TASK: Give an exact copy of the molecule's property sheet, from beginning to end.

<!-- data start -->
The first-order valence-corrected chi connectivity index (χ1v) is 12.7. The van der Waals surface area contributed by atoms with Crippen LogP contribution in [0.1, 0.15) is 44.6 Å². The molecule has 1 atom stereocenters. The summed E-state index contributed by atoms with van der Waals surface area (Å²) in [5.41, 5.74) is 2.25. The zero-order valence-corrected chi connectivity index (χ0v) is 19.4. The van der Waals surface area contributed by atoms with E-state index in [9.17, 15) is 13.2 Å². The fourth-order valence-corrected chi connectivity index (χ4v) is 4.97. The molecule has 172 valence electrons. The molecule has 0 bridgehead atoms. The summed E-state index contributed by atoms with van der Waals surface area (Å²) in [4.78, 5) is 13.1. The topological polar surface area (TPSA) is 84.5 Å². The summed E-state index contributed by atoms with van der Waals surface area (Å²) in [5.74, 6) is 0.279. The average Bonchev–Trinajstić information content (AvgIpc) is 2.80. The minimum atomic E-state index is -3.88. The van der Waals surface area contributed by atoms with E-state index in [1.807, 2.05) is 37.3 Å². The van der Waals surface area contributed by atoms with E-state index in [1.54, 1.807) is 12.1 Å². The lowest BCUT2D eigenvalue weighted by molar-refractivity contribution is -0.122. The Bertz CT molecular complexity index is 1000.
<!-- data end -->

The first-order valence-corrected chi connectivity index (χ1v) is 12.7. The van der Waals surface area contributed by atoms with Crippen LogP contribution in [0.1, 0.15) is 44.6 Å². The molecule has 1 atom stereocenters. The summed E-state index contributed by atoms with van der Waals surface area (Å²) in [5.41, 5.74) is 2.25. The zero-order valence-corrected chi connectivity index (χ0v) is 19.4. The van der Waals surface area contributed by atoms with E-state index in [9.17, 15) is 13.2 Å². The fourth-order valence-corrected chi connectivity index (χ4v) is 4.97. The molecule has 172 valence electrons. The molecule has 0 bridgehead atoms. The summed E-state index contributed by atoms with van der Waals surface area (Å²) in [4.78, 5) is 13.1. The topological polar surface area (TPSA) is 84.5 Å². The summed E-state index contributed by atoms with van der Waals surface area (Å²) in [5.74, 6) is 0.279. The average Bonchev–Trinajstić information content (AvgIpc) is 2.80. The minimum atomic E-state index is -3.88. The van der Waals surface area contributed by atoms with E-state index in [1.807, 2.05) is 37.3 Å². The van der Waals surface area contributed by atoms with E-state index in [1.54, 1.807) is 12.1 Å². The lowest BCUT2D eigenvalue weighted by molar-refractivity contribution is -0.122. The Bertz CT molecular complexity index is 1000.